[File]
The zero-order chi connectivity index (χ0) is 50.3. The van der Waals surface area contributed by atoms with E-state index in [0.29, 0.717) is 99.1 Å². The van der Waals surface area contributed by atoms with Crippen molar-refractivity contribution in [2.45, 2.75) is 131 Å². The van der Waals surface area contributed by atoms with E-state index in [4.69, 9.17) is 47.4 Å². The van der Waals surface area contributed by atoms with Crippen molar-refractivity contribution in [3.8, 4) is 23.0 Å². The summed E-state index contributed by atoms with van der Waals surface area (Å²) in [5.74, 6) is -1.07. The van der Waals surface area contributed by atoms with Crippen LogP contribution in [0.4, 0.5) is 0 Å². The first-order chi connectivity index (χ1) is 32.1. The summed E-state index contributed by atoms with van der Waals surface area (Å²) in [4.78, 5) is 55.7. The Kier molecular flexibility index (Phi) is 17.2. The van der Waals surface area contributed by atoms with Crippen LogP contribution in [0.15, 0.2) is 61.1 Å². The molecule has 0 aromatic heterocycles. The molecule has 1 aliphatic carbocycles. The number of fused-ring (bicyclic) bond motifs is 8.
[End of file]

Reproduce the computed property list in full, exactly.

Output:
The zero-order chi connectivity index (χ0) is 50.3. The van der Waals surface area contributed by atoms with E-state index in [0.29, 0.717) is 99.1 Å². The van der Waals surface area contributed by atoms with Crippen molar-refractivity contribution in [2.45, 2.75) is 131 Å². The van der Waals surface area contributed by atoms with E-state index in [4.69, 9.17) is 47.4 Å². The van der Waals surface area contributed by atoms with Crippen molar-refractivity contribution in [3.8, 4) is 23.0 Å². The summed E-state index contributed by atoms with van der Waals surface area (Å²) in [5.74, 6) is -1.07. The van der Waals surface area contributed by atoms with Crippen LogP contribution in [0.4, 0.5) is 0 Å². The first-order chi connectivity index (χ1) is 32.1. The summed E-state index contributed by atoms with van der Waals surface area (Å²) in [4.78, 5) is 55.7. The Kier molecular flexibility index (Phi) is 17.2. The van der Waals surface area contributed by atoms with Crippen LogP contribution in [0.15, 0.2) is 61.1 Å². The molecule has 0 aromatic heterocycles. The molecule has 1 aliphatic carbocycles. The number of fused-ring (bicyclic) bond motifs is 8.